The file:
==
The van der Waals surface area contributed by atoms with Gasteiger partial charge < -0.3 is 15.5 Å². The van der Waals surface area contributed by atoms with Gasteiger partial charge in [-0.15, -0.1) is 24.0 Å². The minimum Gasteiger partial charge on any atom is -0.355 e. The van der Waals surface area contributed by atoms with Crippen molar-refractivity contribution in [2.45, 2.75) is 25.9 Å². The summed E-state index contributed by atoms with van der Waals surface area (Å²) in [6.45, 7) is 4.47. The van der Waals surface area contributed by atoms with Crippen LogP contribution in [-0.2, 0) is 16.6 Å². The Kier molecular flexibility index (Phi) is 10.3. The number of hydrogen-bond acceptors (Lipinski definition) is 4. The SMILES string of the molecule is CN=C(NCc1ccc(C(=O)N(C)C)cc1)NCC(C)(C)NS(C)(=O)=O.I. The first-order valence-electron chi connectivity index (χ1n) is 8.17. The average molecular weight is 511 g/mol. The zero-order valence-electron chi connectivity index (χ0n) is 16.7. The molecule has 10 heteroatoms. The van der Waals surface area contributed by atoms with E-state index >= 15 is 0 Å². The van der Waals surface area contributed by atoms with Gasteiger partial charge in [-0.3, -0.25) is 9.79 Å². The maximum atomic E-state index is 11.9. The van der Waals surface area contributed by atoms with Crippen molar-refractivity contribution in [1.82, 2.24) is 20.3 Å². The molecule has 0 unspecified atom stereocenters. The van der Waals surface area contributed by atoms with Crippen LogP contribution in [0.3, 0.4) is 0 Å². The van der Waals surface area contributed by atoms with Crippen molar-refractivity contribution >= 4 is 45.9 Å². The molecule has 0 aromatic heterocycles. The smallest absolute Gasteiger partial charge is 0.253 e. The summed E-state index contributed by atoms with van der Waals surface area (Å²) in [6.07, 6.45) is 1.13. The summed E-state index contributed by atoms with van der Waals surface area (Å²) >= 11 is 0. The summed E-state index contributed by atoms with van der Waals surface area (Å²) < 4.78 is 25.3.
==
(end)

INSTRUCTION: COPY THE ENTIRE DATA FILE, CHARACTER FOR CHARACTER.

The van der Waals surface area contributed by atoms with Gasteiger partial charge < -0.3 is 15.5 Å². The van der Waals surface area contributed by atoms with Gasteiger partial charge in [-0.15, -0.1) is 24.0 Å². The minimum Gasteiger partial charge on any atom is -0.355 e. The van der Waals surface area contributed by atoms with Crippen molar-refractivity contribution in [2.45, 2.75) is 25.9 Å². The summed E-state index contributed by atoms with van der Waals surface area (Å²) in [6.45, 7) is 4.47. The van der Waals surface area contributed by atoms with Crippen LogP contribution in [-0.2, 0) is 16.6 Å². The Kier molecular flexibility index (Phi) is 10.3. The number of hydrogen-bond acceptors (Lipinski definition) is 4. The SMILES string of the molecule is CN=C(NCc1ccc(C(=O)N(C)C)cc1)NCC(C)(C)NS(C)(=O)=O.I. The first-order valence-electron chi connectivity index (χ1n) is 8.17. The average molecular weight is 511 g/mol. The zero-order valence-electron chi connectivity index (χ0n) is 16.7. The molecule has 10 heteroatoms. The van der Waals surface area contributed by atoms with E-state index >= 15 is 0 Å². The van der Waals surface area contributed by atoms with Gasteiger partial charge in [-0.3, -0.25) is 9.79 Å². The maximum atomic E-state index is 11.9. The van der Waals surface area contributed by atoms with Crippen molar-refractivity contribution in [1.82, 2.24) is 20.3 Å². The molecule has 0 unspecified atom stereocenters. The van der Waals surface area contributed by atoms with Crippen LogP contribution in [0.3, 0.4) is 0 Å². The van der Waals surface area contributed by atoms with Crippen molar-refractivity contribution >= 4 is 45.9 Å². The molecule has 0 aromatic heterocycles. The smallest absolute Gasteiger partial charge is 0.253 e. The summed E-state index contributed by atoms with van der Waals surface area (Å²) in [6.07, 6.45) is 1.13. The summed E-state index contributed by atoms with van der Waals surface area (Å²) >= 11 is 0. The summed E-state index contributed by atoms with van der Waals surface area (Å²) < 4.78 is 25.3.